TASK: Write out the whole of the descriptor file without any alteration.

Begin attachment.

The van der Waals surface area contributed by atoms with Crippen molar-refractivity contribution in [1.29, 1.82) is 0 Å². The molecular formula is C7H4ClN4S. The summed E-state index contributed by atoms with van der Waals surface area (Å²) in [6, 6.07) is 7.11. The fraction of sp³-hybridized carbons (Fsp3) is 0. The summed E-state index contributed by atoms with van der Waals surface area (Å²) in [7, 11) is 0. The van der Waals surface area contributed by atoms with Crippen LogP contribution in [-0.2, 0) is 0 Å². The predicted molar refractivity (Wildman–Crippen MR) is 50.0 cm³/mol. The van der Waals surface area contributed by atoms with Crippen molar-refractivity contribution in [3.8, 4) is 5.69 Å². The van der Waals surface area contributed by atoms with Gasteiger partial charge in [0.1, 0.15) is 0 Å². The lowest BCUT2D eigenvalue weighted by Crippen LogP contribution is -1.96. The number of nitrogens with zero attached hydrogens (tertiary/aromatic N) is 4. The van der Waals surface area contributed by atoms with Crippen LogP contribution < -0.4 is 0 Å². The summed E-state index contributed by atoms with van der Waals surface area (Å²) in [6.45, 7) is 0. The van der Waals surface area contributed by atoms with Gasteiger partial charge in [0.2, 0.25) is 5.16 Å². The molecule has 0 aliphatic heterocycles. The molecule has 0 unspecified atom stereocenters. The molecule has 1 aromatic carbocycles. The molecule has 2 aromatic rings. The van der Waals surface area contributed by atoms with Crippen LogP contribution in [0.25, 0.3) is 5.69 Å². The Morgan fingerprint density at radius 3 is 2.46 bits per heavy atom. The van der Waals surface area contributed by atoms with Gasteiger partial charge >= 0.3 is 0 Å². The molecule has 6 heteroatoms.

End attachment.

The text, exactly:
The van der Waals surface area contributed by atoms with Crippen molar-refractivity contribution in [1.29, 1.82) is 0 Å². The molecular formula is C7H4ClN4S. The summed E-state index contributed by atoms with van der Waals surface area (Å²) in [6, 6.07) is 7.11. The fraction of sp³-hybridized carbons (Fsp3) is 0. The summed E-state index contributed by atoms with van der Waals surface area (Å²) in [7, 11) is 0. The van der Waals surface area contributed by atoms with Crippen LogP contribution in [-0.2, 0) is 0 Å². The predicted molar refractivity (Wildman–Crippen MR) is 50.0 cm³/mol. The van der Waals surface area contributed by atoms with Crippen molar-refractivity contribution in [3.8, 4) is 5.69 Å². The van der Waals surface area contributed by atoms with Gasteiger partial charge in [0.1, 0.15) is 0 Å². The lowest BCUT2D eigenvalue weighted by Crippen LogP contribution is -1.96. The number of nitrogens with zero attached hydrogens (tertiary/aromatic N) is 4. The van der Waals surface area contributed by atoms with Crippen LogP contribution < -0.4 is 0 Å². The summed E-state index contributed by atoms with van der Waals surface area (Å²) in [6.45, 7) is 0. The van der Waals surface area contributed by atoms with Gasteiger partial charge in [0.2, 0.25) is 5.16 Å². The molecule has 0 aliphatic heterocycles. The molecule has 0 unspecified atom stereocenters. The molecule has 1 aromatic carbocycles. The molecule has 2 aromatic rings. The van der Waals surface area contributed by atoms with Crippen LogP contribution in [0.25, 0.3) is 5.69 Å². The Morgan fingerprint density at radius 3 is 2.46 bits per heavy atom. The van der Waals surface area contributed by atoms with Gasteiger partial charge >= 0.3 is 0 Å². The molecule has 6 heteroatoms.